Wiktionary:Taxonomic names

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Taxonomic names have peculiar features that deserve special consideration. Specifically, they are translingual, usable in any language that can accommodate Latin script and actually in use in scientific and other discourse in many languages. The names form a hierarchical structure, that is, however, subject to revision. Official bodies determining the status of names and of the hierarchical structure, which determinations strongly influence usage. Although taxonomic names have advantages and are widely known, vernacular names are more common in each language in which the species and genera occur.

Information structure of definitions[edit]

Information about taxonomic names is relatively highly structured. That structure may make it easier to use templates to facilitate the improvement of entries. Some of that structure follows:

  1. Taxonomic level (argument 1 in {{taxon}} or level=) [mandatory]
  2. Placement in taxonomic hierarchy (arguments 2 and 3 in {{taxon}} or Hyponyms/Hypernyms/Coordinate terms semantic relations headers) ["-" to facilitate transition to use of semantic relations headers].
    1. Taxa below the rank of family, at least down to species level, should use "family" as argument 2 if possible. Families are more stable and widely used than groupings such as subfamily, supertribe, tribe, subtribe, subgenus, and section. Furthermore the genus name is included as part of binomial and trinomial names and need not be repeated as part of the definition as well.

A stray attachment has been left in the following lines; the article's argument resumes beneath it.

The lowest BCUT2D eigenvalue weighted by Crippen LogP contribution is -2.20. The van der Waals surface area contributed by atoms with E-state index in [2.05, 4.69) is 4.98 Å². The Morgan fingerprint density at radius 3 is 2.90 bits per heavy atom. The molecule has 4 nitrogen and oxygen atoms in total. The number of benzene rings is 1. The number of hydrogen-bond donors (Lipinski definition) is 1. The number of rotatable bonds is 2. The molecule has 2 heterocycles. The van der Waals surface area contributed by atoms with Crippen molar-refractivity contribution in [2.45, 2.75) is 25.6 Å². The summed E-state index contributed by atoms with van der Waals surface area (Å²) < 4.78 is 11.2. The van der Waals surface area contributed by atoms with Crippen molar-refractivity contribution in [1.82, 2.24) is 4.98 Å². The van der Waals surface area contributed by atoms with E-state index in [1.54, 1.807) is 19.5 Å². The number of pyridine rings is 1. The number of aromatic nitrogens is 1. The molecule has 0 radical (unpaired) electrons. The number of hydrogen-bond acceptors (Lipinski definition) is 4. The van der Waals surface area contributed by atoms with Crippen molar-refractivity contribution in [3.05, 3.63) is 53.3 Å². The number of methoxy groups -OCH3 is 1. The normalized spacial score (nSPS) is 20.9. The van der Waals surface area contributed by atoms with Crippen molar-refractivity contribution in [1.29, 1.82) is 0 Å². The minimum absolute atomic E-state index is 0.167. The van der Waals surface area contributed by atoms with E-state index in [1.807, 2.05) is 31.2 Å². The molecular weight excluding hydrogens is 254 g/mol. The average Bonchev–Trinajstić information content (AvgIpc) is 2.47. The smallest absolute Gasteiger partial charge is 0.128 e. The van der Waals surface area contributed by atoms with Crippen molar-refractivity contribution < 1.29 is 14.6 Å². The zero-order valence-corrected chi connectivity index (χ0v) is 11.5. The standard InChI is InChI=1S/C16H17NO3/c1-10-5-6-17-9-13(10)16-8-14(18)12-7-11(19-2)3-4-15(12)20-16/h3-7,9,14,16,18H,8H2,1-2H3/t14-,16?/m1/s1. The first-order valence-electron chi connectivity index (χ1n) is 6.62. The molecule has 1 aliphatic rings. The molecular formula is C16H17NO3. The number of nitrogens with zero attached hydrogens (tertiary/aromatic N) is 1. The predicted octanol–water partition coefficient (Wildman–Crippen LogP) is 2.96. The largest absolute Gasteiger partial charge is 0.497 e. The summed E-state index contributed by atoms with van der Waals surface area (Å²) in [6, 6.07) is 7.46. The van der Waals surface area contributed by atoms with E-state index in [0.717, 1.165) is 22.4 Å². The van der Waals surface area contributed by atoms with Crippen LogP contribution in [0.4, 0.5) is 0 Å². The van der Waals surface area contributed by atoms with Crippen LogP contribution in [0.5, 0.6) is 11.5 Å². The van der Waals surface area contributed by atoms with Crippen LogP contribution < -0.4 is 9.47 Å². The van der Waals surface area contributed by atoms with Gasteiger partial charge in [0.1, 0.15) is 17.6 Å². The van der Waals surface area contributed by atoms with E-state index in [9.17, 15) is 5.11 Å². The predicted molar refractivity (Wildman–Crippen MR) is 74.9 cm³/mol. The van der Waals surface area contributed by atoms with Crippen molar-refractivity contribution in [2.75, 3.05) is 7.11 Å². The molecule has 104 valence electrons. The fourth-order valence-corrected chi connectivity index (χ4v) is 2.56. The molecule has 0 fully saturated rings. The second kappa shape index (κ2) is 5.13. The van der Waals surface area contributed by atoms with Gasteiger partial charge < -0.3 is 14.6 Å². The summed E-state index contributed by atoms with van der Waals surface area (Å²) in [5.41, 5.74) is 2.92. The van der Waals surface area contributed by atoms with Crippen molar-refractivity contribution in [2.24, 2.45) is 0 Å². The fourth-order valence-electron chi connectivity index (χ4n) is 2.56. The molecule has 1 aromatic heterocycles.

2. Taxa below the rank of order and of family rank or higher should use "order" as argument 2 if possible. Orders are relatively stable.
    3. Taxa of higher rank should use class, phylum, or kingdom based on which a user would recognize and find useful.
    4. In some cases other ranks may be appropriate based on their recognizability and utility.
    5. Some taxa may be of such specialized use that they need to be defined relative to a hypernym other than one recommended above.
  3. Type status (type for hyponyms?, type) [to be shown in Hyponyms, Hypernyms]
  4. Status of name (synonym, basionym, etc) [junior synonymy eliminates need for full def., some others indicate reason for obsolescence, archaicism]
  5. English vernacular name (vern=) [may not exist or may only differ by capitalization or trivial morphological difference]
  6. Range (range=) ("cosmopolitan" unmarked) [useful for soliciting translation requests]
  7. Extinct or not (x=1*) ("extant" unmarked) [use of to mark extinct?].
  8. Differentia (?) (diff=) [relative to natural or taxonomic hypernym?]
  9. Importance to humans {imp=, optional)
  10. Phylogenetic status (monophyletic, paraphyletic*, polyphyletic*) (phyl=)
  11. "Natural" hyponym [natural to whom?] (hyp=)

Abbreviations in parentheses are not yet implemented. Items with "*" would be marked.